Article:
A fundamental rights petition was filed in the Supreme Court yesterday challenging the failure and or refusal of several departments and institutions that represent the government to hold the local government elections.

The departments and institutions, the respondents in the case, are the four members of the Election Commission Nimal G. Punchihewa, S.B. Divaratne, M.M. Mohamed and  K.P.P. Pathirana, the Commissioner General of the Election Commission Saman Sri Ratnayake,  Government Printer G. K. D. Liyanage, the Inspector General of Police (IGP) C.D. Wickramaratne, the Secretary to the Treasury Mahinda Siriwardana, Minister of Public Security Tiran Alles and its secretary P.V. Gunatillake, the Prime Minister and Minister of Public Administration, Home Affairs, Provincial Councils and Local Government Dinesh Gunawardena and its Secretary H.K.D.W.M.N.B. Hapuhinna and the Attorney General.

The petitioners, the Centre for Policy Alternatives (CPA) and its Executive Director Dr Paikiasothy Saravanamuttu, constituents of the Centre for Monitoring Election Violence, claim that the conduct of the Government Printer and IGP is indicative of collusive action and or is a coordinated campaign to delay the holding of the local authority elections and that such actions are prejudicial to the fundamental rights of the petitioners and citizens of Sri Lanka.

They state that the President, in his capacity as the Minister of Finance, and the Secretary to the Treasury have not, until the very last minute on the 23rd of February 2023 indicated that there is a challenge to the allocation of funds to conduct the elections. The petitioners state that the actions of the respondents have taken place in the context of growing discontent among the public at the actions of the government.

The petitioners raise the point that the actions of the respondents are prejudicial to their fundamental rights and those of the citizens of Sri Lanka. They emphasise that the exercise of the franchise as required in terms of the law is essential for a country to be a democracy, and the conduct of elections must be treated as essential, for Sri Lanka to be and remain a democratic republic.

The petition is supported by Articles 10, 12(1) and 14(1)(a) of the Constitution.

There are 339 local authorities in Sri Lanka and their members have to be elected every four years.  The last local authorities’ elections were held across the country on 10th February 2018 except in Elpitiya and members were declared elected on 9th March. The elections for the Elpitiya local authority were held on the 11th of October 2019 and its term is to continue for four years from the date of commencing office. Although the terms of the other local authorities expired in 2022, they were extended for one more year. The next election for these authorities has to be held by 19th March this year and there is no further option available in law for an extension of their term. Elections to local authorities are conducted under the provisions of the Local Authorities Elections Ordnance.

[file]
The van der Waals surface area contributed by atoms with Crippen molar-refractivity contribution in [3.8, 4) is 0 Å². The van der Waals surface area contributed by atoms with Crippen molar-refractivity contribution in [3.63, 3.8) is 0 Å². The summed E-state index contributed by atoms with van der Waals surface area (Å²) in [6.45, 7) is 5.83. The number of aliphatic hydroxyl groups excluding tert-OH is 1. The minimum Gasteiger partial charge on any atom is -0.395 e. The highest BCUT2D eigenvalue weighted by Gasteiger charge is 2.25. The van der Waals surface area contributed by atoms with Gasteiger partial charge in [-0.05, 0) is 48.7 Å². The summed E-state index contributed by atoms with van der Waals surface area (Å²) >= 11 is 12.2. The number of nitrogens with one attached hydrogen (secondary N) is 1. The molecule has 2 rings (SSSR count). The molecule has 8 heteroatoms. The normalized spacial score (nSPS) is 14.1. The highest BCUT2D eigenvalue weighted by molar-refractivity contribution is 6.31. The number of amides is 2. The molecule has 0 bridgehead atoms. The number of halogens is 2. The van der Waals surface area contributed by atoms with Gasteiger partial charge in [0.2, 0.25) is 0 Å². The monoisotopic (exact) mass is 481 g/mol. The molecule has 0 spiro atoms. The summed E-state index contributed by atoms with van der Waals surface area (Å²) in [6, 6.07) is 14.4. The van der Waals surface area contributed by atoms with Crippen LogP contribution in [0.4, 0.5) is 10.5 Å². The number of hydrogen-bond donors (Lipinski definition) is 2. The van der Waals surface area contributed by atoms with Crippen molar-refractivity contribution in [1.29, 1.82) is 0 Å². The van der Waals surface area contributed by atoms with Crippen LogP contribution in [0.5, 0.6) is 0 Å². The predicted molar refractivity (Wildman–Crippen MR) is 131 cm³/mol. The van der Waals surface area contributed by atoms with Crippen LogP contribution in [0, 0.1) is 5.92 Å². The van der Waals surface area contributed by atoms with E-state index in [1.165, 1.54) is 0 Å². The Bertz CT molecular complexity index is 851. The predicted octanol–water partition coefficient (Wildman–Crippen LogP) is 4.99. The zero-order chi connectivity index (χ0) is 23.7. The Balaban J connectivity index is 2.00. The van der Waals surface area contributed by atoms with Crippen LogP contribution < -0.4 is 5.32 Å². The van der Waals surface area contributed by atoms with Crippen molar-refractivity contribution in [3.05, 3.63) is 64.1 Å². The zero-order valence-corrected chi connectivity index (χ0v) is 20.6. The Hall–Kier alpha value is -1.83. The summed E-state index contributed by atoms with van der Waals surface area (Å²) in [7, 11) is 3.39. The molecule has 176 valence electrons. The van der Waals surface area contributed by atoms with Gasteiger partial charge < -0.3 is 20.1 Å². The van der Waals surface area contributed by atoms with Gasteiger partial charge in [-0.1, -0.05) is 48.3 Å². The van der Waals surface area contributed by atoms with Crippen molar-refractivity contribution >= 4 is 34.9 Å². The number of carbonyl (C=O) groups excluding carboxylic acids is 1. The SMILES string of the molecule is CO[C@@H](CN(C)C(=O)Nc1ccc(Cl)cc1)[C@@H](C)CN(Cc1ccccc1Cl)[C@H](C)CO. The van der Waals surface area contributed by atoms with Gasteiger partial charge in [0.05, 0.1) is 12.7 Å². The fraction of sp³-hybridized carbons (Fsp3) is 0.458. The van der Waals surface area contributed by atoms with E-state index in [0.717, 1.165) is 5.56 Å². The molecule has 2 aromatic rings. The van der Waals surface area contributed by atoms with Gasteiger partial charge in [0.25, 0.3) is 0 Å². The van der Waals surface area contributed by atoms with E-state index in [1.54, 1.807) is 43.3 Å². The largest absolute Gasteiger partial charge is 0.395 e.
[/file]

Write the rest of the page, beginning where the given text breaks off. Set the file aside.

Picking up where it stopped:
According to the petition, on the 4th of January this year the Election Commission announced that nominations for local authorities’ elections (excluding the Elpitiya local authority) will be accepted between 18th and 21st January. Following this announcement, the acceptance of applications for postal voting began on 5th January and ended on 23rd January. At the end of the period the Election Commission announced there were 676,873 valid applications for postal voting across the island.

By the 30th of January, the returning officers for the districts had published separate gazette notices announcing the date and times of the poll.

On 13th February however, the Election Commission announced that it had been informed by the Government Printer that it will not be able to print the ballot papers for postal voting if the Treasury does not provide funds for it.

The petitioners state that although the Government Printer had assured the Election Commission that ballot papers for postal voting will be made available by 14th February on the day before, she had  requested an advance payment from the Election Commission which it was not able to provide.

The petitioners highlight that where the payment is to be made by the State, such advance payment is not mandatorily insisted upon. They claim the Government Printer attempted to justify the failure to print the postal voting ballot papers on the basis of a National Budget Circular signed by the Treasury Secretary which said that the Treasury was to release funds only for purposes deemed essential by the circular.

The Government Printer also said that ballot papers cannot be printed because of a lack of police security. The petitioners however point out that the police were deployed in large numbers for two events in February.  There were 2150 police officers at the Janaraja Perahera and many were seen at the 75th Independence Day celebrations.

Under the Appropriation Act No. 43 of 2022, Parliament has authorised Rs.10,903,660,000.00 for the Election Commission as recurrent expenditure for this year.


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